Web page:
Another example, some anglers want to cover as much area as possible to find the honey hole of fish. A drop shot rig that requires little retrieve will be more beneficial on higher-geared spinning reels because it’s a coverage game.

You cast out, and slowly twitch your reel a little. If there is no bite, you quickly reel in your line and cover another area.

spinning reel

Gear Ratio Is Just A Number – Here’s What To Really Look For

The actual gear ratio number is just that. A number.

It really doesn’t tell you how much line each full turn of the handle is retrieving.

Also, a 5:1 Shimano reel and a 5:1 Daiwa reel might not retrieve the same amount of line on a full turn of the handle.

So how do you figure out how much line is being retrieved?

By the IPT Calculation.

IPT stands for Inches Per Turn, and the calculation is simple:

IPT = Spool circumference (inches) X Gear Ratio

So let’s say your reel’s gear ratio is 6:1, and your spool circumference is 1.6″.

For every full turn of the handle, you will retrieve 9.6″ of line (6 multiplied by 1.6)

So a larger spool size means you’ll retrieve more line per full turn.

Ok cool, so why is this important?

Depending on how you fish, the right gear is essential for catching more fish.

Many anglers (including me) retrieve lures too fast, impeding their success in catching fish.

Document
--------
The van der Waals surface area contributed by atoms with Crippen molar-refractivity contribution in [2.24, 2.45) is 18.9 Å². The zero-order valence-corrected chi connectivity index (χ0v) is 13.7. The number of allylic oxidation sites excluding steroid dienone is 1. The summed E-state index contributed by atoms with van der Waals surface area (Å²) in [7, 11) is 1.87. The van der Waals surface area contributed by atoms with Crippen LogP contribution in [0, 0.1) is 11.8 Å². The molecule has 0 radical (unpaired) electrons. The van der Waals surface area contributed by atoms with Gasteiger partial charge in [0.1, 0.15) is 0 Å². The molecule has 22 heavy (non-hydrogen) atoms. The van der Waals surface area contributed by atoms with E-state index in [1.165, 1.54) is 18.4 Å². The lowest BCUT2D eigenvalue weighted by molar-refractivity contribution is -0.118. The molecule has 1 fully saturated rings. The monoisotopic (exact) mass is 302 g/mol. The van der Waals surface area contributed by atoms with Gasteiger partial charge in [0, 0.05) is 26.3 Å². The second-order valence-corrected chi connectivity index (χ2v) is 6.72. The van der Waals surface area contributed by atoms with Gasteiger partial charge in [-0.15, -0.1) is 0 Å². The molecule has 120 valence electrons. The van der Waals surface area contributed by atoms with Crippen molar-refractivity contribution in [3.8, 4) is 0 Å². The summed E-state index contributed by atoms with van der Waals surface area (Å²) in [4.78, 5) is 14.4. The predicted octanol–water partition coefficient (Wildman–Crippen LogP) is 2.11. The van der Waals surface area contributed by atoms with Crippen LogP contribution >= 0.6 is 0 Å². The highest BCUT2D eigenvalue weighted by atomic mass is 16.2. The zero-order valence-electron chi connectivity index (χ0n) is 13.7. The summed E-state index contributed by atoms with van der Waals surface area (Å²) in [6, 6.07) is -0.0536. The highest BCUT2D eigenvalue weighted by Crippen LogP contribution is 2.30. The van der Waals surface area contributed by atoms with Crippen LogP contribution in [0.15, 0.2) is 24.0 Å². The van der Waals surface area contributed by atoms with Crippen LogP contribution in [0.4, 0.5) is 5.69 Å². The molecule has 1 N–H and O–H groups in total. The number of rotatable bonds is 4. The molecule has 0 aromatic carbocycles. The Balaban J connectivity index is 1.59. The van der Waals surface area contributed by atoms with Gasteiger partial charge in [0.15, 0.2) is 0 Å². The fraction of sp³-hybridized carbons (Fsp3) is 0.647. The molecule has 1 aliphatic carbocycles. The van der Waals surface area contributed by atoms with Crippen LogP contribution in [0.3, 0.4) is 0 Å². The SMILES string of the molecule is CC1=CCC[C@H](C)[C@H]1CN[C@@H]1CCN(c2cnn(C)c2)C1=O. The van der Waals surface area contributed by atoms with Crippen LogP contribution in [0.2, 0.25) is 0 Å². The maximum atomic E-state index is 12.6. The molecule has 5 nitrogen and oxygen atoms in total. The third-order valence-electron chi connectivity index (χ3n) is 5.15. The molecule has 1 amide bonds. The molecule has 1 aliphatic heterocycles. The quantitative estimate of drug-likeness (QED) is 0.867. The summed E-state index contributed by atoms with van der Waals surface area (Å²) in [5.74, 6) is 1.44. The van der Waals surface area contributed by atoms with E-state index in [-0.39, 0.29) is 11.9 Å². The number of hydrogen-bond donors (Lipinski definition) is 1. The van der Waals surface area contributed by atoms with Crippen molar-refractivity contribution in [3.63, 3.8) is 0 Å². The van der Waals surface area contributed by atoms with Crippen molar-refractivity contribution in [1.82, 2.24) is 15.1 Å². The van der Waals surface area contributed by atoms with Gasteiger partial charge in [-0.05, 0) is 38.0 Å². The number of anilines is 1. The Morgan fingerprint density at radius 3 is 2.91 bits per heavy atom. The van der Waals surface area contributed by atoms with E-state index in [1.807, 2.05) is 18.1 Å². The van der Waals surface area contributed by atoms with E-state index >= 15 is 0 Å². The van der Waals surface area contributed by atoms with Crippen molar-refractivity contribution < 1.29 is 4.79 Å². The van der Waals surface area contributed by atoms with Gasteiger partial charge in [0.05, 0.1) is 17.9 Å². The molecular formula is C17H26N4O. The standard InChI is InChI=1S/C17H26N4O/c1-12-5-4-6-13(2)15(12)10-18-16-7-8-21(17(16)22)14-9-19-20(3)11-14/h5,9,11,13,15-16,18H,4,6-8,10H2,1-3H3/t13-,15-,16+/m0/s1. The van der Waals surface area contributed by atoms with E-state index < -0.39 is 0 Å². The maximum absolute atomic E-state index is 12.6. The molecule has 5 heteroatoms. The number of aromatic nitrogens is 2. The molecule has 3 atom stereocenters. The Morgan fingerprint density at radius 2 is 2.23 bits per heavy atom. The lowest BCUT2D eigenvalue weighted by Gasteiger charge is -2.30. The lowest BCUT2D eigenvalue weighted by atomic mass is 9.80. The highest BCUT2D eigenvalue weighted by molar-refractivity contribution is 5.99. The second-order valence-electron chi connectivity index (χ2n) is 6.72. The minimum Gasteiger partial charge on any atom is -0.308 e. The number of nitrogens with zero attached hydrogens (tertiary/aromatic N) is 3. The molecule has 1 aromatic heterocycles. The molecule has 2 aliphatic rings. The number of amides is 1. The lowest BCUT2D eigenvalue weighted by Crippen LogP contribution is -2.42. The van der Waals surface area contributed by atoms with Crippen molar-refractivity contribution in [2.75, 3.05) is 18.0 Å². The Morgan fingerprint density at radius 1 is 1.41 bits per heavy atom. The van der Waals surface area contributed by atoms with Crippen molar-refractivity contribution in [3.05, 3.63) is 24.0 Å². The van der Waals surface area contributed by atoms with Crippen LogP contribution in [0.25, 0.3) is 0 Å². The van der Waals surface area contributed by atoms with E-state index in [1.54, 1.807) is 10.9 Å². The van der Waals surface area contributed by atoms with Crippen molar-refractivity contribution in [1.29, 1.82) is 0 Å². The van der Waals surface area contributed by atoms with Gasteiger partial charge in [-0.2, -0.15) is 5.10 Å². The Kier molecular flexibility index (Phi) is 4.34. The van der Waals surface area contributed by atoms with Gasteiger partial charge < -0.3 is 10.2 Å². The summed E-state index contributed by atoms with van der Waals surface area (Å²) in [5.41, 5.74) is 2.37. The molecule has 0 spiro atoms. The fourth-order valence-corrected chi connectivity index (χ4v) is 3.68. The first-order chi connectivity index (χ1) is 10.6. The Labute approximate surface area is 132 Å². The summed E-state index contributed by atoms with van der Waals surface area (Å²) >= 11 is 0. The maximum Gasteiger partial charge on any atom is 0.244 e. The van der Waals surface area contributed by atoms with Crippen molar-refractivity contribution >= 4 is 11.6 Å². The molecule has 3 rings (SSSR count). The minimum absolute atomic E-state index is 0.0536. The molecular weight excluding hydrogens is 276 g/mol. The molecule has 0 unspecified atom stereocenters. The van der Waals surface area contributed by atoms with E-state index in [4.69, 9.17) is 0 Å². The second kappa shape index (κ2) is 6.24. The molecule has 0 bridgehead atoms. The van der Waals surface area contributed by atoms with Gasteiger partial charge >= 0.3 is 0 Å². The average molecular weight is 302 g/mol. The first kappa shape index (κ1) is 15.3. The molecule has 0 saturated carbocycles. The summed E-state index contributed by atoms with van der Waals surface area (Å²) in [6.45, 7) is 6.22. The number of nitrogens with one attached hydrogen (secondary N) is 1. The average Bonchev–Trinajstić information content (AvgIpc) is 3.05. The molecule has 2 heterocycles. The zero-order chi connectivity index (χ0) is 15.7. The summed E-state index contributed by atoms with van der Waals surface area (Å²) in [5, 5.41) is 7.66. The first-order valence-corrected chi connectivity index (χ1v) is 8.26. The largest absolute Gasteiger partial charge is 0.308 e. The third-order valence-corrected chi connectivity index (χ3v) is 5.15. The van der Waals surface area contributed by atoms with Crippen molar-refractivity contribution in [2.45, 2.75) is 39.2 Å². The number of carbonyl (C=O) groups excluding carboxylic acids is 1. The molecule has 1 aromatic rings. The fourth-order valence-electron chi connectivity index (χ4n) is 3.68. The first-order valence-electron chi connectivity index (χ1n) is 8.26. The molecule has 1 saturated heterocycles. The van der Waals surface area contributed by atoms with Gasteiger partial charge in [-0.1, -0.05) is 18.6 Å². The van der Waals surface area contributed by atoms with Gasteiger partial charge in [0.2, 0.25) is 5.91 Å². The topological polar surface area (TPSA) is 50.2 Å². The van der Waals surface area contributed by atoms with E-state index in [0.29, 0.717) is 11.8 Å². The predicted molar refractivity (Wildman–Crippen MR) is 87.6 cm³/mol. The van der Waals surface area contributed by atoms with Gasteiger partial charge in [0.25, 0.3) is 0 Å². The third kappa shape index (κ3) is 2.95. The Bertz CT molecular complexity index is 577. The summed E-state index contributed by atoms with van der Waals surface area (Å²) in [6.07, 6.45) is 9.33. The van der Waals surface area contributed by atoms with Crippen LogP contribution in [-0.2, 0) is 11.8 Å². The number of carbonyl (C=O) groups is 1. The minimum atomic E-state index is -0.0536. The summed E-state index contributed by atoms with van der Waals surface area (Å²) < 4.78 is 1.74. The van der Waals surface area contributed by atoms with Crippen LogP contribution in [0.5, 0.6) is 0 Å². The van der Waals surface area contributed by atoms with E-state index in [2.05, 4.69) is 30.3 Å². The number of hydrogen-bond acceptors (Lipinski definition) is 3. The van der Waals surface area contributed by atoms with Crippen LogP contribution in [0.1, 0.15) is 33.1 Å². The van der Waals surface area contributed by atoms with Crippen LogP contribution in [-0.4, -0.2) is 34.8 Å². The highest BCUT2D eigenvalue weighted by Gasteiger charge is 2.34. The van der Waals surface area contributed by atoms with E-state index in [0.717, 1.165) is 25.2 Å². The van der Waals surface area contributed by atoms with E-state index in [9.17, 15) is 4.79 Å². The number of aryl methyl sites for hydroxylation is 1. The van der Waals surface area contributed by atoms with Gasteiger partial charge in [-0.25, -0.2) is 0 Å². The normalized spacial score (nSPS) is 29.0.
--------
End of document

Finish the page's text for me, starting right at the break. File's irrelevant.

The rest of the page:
I can’t tell you how many times I really slowed down my retrieve and started to get bites.

But how do you know which will work best for your needs?

One of the most important decisions you’ll have to make when selecting a spinning reel is what kind of gear ratio works best.

Whether you want low-speed torque or higher line retrieval rates, there are several factors to consider before purchasing.

I’ll dive into low, medium, and high-gear ratios and provide tips on choosing the perfect fit for your needs.

Low Gear Ratio

A low gear ratio refers to the number of times the spool turns for every full turn of the handle.

For example, a low gear ratio, such as 4:1 or 5:1, means that the spool will turn four or five times for each full rotation of the handle. This gives anglers more control over their line and lures while casting and retrieving them from the water.